17. Energy savings with MEPS 2 1000 kVAoil filled transformer • Daily load cycle • 8 hours @ full load, unity PF • 6 hours @ 50% load, unity PF • 6 hours @ 25% load, unity PF • 4 hours @ no load • MEPS 1 power efficiency = 99.27% • MEPS 2 power efficiency = 99.37%

  18. Energy savings potential • MEPS 1efficiency • Daily energy efficiency: 99.07% • Daily energy loss: 117 kWh • MEPS 2 efficiency • Daily energy efficiency: 99.24% • Daily energy loss: 100 kWh • Daily energy saving with MEPS2 17 kWh • Annual saving with MEPS 2: 6.21 MWh • Annual CO2 saving: 6.42 tonnes

  19. Effect of non-linear loads • Both core loss and load loss are increased by harmonic frequency content of the load current and/or supply voltage • Core loss • Hysteresis loss scales as (f)1.8 • Eddy current loss scales as (f)2 • Copper eddy current loss scales as (f)2

  20. Adjustable speed induction drive harmonics

  21. CFL Current Harmonics

  22. Effect of harmonic loss150 kVA transformer supplying PCs Requires de-rating to 125 kVA to maintain normal life

  23. Can the efficiency levels of transformers be increased? • What are the ultimate efficiency limits? • What are the manufacturing constraints? • New materials? • What are the operational constraints? • Industrial use and impact on losses • Total life cycle cost of the transformer

  24. The ultimate efficiencies[US DOE determination : MAX-TECH levels]

  25. Comparison of MEPS1 with other international efficiencies for liquid immersed three phase transformers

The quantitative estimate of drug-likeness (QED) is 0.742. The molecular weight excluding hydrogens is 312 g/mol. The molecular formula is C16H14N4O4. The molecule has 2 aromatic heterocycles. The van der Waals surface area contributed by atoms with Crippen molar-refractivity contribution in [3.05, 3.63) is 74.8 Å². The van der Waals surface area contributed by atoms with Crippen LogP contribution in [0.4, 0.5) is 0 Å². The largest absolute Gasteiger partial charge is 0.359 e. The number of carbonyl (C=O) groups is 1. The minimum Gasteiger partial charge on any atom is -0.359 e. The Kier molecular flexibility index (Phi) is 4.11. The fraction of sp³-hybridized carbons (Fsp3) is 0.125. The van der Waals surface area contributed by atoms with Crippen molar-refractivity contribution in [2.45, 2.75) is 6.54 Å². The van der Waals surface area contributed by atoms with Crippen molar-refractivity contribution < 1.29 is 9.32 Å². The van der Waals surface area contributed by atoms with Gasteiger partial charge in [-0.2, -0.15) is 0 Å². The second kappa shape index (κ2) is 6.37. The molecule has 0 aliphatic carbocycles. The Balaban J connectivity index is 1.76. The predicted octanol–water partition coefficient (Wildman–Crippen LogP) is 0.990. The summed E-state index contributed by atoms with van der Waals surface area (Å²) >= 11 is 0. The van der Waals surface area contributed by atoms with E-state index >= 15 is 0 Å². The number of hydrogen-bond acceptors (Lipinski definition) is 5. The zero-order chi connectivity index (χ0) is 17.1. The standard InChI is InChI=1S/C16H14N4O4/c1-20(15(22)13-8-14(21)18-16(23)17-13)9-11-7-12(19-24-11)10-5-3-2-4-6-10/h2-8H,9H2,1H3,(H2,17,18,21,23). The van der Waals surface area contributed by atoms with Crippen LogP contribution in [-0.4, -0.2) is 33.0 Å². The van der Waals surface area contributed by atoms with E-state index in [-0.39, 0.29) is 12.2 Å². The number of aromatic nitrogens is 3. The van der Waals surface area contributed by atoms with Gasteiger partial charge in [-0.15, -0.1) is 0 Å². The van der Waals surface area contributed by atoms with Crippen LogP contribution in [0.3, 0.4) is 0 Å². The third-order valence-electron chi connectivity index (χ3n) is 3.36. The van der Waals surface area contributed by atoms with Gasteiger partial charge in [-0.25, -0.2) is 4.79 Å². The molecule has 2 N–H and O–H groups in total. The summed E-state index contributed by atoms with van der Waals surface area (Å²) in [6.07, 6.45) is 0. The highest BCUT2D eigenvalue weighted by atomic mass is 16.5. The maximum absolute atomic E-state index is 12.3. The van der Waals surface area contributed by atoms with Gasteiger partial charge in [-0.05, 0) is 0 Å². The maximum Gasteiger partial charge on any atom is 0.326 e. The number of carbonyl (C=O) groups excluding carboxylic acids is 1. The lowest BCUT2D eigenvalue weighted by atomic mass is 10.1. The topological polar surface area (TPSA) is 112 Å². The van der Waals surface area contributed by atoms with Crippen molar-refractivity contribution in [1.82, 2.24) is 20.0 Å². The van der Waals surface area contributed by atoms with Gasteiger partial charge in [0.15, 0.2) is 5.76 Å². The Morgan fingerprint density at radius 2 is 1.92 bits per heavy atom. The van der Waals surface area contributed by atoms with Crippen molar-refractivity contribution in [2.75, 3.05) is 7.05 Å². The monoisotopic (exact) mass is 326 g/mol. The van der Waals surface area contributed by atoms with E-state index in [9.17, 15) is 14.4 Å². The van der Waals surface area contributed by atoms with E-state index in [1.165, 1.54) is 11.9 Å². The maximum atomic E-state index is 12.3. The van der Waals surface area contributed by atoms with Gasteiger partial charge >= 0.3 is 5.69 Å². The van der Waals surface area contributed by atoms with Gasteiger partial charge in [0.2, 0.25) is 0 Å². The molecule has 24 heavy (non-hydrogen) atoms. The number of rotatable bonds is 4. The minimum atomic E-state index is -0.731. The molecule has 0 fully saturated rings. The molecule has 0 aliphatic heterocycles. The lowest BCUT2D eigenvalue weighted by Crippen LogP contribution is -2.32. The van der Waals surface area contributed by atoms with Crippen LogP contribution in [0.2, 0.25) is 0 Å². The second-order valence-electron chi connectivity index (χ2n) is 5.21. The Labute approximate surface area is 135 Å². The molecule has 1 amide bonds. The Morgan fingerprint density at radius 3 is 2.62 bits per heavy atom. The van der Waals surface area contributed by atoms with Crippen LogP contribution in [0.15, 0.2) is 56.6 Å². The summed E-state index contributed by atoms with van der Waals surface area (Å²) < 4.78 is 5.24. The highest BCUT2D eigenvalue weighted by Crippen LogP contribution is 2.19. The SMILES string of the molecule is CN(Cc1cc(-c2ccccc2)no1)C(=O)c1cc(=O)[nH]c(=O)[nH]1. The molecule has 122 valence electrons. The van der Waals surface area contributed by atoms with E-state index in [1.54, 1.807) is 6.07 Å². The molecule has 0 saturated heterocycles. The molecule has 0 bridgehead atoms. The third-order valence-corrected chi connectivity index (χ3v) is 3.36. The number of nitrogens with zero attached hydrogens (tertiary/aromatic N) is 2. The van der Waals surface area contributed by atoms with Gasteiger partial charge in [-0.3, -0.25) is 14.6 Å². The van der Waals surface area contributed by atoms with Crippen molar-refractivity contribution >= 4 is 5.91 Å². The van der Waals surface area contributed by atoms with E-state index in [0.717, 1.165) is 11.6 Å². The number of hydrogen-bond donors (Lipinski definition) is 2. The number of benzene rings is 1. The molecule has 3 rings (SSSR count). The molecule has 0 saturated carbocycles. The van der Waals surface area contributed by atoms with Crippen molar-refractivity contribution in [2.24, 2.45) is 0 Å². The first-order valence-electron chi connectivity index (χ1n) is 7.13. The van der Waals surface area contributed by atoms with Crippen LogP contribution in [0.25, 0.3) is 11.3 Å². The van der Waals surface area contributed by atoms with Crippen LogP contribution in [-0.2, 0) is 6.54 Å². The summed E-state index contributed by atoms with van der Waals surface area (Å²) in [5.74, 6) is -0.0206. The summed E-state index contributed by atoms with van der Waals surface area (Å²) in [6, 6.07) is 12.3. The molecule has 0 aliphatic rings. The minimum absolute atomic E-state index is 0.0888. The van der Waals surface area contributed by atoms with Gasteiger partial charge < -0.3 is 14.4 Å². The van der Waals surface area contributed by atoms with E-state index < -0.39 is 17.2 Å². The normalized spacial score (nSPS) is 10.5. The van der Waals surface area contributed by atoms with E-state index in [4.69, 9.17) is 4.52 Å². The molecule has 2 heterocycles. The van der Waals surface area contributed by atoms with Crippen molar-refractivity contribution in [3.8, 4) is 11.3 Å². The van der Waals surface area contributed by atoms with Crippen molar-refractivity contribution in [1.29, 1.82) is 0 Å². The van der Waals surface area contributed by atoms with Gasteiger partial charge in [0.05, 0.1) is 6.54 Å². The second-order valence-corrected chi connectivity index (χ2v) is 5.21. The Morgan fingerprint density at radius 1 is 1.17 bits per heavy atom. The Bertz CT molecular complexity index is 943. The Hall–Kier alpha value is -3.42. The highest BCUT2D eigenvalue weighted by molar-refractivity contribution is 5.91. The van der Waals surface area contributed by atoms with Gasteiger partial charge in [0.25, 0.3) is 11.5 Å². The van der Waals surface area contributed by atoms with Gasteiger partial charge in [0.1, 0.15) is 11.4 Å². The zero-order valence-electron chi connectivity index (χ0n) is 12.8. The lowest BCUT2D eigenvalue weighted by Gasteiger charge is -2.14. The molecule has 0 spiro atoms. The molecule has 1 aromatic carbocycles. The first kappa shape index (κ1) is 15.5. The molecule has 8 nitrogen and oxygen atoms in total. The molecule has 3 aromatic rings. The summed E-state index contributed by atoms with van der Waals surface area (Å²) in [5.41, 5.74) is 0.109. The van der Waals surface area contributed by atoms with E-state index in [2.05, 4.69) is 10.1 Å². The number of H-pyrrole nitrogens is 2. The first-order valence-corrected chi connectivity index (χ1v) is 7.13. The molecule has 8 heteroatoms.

26. Comparison of MEPS1 [12 and 24 kV] with other international efficiencies for dry-type three phase transformers

  27. Comparison of MEPS1 And MEPS2 liquid immersed transformer efficiencies with international standards Australian ESI Aug 07

  28. New MEPS comparison

  29. MEPS1 and MEPS2 efficiencies for all transformer types and ratings Australian ESI Aug 07

  30. Increase in transformer numbers and installed capacity for the 30 year modelling period [2006 – 2036].

  31. Annual loss of the three phase oil-immersed transformers with MEPS1 and MEPS efficiency and the difference in annual loss [at 25% load]

  32. Timeline for MEPS 2 • Dec/Jan2008: Broad elements of new standard containing revised figures • April 2012: Likely Public Comment Draft of new Standard to be produced • 2013:MEPS 2 to be implemented no earlier than this

  33. Efficiency determination • NATA registered labs for MEPS for Transformers • TCA (Sydney) • CalTest(Port Elliott, SA) • CalTest also test Motors to MEPS

  34. Manufacturer Tests • Australian Manufacturers perform loss measurements and efficiency determination as a type test. • Main manufacturers for utilities are • Wilsons (Wodonga) • Schneider (Benalla) • Tyree (Mittagong) • ABB (Brisbane and Perth) • TMC (Melbourne) • Ampcontrol (Newcastle) Australian ESI Aug 07

  35. Imported transformers • Very large numbers • Mainly for the private sector • Difficulty in regulating • Testing is difficult because of size • Need mobile test sets • Caltest have mobile facility • Excite from LV side • Problems with OHS constraints Australian ESI Aug 07

  36. Efficiency determination • Method used in the Standard is from the main power trafo standard: based on loss compliance tests • Requires only 1-2% accuracy in loss determination • But efficiency is specified to a 0.01% variation • Uncertainty of the efficiency determination is thus questionable • US Dept of Energy has a much more rigorous test method specified

  37. Conclusions • Transformers are a significant contribution to overall network loss • There is significant potential for reduction of transformer losses • Modern load types increase losses due to the high harmonic content • Harmonics should be included in some form in testing • Testing methods as specified need some improvement